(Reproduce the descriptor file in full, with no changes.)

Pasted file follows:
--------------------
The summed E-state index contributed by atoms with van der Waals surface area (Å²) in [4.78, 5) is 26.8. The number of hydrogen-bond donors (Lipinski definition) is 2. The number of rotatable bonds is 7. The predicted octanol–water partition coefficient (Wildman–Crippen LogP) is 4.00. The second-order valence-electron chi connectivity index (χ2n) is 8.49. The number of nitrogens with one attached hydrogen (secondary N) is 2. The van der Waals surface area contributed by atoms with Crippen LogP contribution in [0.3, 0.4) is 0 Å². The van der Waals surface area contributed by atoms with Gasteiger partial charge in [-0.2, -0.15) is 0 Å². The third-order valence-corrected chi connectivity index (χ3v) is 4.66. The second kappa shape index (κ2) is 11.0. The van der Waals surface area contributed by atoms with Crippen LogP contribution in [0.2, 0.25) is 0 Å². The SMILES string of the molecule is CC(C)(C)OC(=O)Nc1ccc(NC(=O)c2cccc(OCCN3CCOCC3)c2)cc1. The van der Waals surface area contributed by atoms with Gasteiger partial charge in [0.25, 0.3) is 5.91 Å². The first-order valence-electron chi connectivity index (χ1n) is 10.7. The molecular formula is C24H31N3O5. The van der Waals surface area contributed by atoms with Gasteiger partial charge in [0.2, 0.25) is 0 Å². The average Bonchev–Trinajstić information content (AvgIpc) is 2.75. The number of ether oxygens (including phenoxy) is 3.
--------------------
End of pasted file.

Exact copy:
The summed E-state index contributed by atoms with van der Waals surface area (Å²) in [4.78, 5) is 26.8. The number of hydrogen-bond donors (Lipinski definition) is 2. The number of rotatable bonds is 7. The predicted octanol–water partition coefficient (Wildman–Crippen LogP) is 4.00. The second-order valence-electron chi connectivity index (χ2n) is 8.49. The number of nitrogens with one attached hydrogen (secondary N) is 2. The van der Waals surface area contributed by atoms with Crippen LogP contribution in [0.3, 0.4) is 0 Å². The van der Waals surface area contributed by atoms with Gasteiger partial charge in [-0.2, -0.15) is 0 Å². The third-order valence-corrected chi connectivity index (χ3v) is 4.66. The second kappa shape index (κ2) is 11.0. The van der Waals surface area contributed by atoms with Crippen LogP contribution in [0.2, 0.25) is 0 Å². The SMILES string of the molecule is CC(C)(C)OC(=O)Nc1ccc(NC(=O)c2cccc(OCCN3CCOCC3)c2)cc1. The van der Waals surface area contributed by atoms with Gasteiger partial charge in [0.25, 0.3) is 5.91 Å². The first-order valence-electron chi connectivity index (χ1n) is 10.7. The molecular formula is C24H31N3O5. The van der Waals surface area contributed by atoms with Gasteiger partial charge in [0.2, 0.25) is 0 Å². The average Bonchev–Trinajstić information content (AvgIpc) is 2.75. The number of ether oxygens (including phenoxy) is 3.